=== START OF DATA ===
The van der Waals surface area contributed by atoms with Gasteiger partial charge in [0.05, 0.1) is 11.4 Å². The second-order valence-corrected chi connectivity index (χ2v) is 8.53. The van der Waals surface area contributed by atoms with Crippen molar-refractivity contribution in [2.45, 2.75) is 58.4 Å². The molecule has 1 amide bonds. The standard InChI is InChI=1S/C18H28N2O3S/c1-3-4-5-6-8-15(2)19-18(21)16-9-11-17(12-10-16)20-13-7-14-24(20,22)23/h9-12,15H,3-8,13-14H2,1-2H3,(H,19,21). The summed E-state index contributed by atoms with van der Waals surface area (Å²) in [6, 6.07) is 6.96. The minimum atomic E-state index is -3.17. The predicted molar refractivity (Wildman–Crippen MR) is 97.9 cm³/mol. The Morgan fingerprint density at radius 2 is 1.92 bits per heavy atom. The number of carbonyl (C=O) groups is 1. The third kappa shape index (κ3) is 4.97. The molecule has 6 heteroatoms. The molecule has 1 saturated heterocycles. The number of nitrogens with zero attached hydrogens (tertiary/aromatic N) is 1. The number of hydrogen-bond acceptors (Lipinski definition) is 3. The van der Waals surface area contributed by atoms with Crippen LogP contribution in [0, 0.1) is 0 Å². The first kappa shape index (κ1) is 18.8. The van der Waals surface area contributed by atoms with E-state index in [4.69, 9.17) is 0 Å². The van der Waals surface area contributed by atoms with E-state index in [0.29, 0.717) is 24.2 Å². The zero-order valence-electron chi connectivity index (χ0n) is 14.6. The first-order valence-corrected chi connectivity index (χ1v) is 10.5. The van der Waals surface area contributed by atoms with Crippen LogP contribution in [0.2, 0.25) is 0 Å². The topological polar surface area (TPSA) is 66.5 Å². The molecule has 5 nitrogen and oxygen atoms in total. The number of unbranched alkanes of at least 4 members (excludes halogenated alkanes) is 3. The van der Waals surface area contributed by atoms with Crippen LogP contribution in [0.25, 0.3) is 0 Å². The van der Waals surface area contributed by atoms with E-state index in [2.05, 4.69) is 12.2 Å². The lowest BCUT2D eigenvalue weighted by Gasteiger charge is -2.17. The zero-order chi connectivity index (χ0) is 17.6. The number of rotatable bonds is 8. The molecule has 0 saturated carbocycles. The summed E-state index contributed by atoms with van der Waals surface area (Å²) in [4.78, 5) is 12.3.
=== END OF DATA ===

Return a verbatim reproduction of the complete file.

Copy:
The van der Waals surface area contributed by atoms with Gasteiger partial charge in [0.05, 0.1) is 11.4 Å². The second-order valence-corrected chi connectivity index (χ2v) is 8.53. The van der Waals surface area contributed by atoms with Crippen molar-refractivity contribution in [2.45, 2.75) is 58.4 Å². The molecule has 1 amide bonds. The standard InChI is InChI=1S/C18H28N2O3S/c1-3-4-5-6-8-15(2)19-18(21)16-9-11-17(12-10-16)20-13-7-14-24(20,22)23/h9-12,15H,3-8,13-14H2,1-2H3,(H,19,21). The summed E-state index contributed by atoms with van der Waals surface area (Å²) in [6, 6.07) is 6.96. The minimum atomic E-state index is -3.17. The predicted molar refractivity (Wildman–Crippen MR) is 97.9 cm³/mol. The Morgan fingerprint density at radius 2 is 1.92 bits per heavy atom. The number of carbonyl (C=O) groups is 1. The third kappa shape index (κ3) is 4.97. The molecule has 6 heteroatoms. The molecule has 1 saturated heterocycles. The number of nitrogens with zero attached hydrogens (tertiary/aromatic N) is 1. The number of hydrogen-bond acceptors (Lipinski definition) is 3. The van der Waals surface area contributed by atoms with Crippen LogP contribution in [0, 0.1) is 0 Å². The first kappa shape index (κ1) is 18.8. The van der Waals surface area contributed by atoms with E-state index in [4.69, 9.17) is 0 Å². The van der Waals surface area contributed by atoms with E-state index in [0.29, 0.717) is 24.2 Å². The zero-order valence-electron chi connectivity index (χ0n) is 14.6. The first-order valence-corrected chi connectivity index (χ1v) is 10.5. The van der Waals surface area contributed by atoms with Crippen LogP contribution in [0.2, 0.25) is 0 Å². The topological polar surface area (TPSA) is 66.5 Å². The molecule has 5 nitrogen and oxygen atoms in total. The number of unbranched alkanes of at least 4 members (excludes halogenated alkanes) is 3. The van der Waals surface area contributed by atoms with Crippen LogP contribution in [0.25, 0.3) is 0 Å². The van der Waals surface area contributed by atoms with E-state index in [2.05, 4.69) is 12.2 Å². The lowest BCUT2D eigenvalue weighted by Gasteiger charge is -2.17. The zero-order chi connectivity index (χ0) is 17.6. The number of rotatable bonds is 8. The molecule has 0 saturated carbocycles. The summed E-state index contributed by atoms with van der Waals surface area (Å²) in [4.78, 5) is 12.3.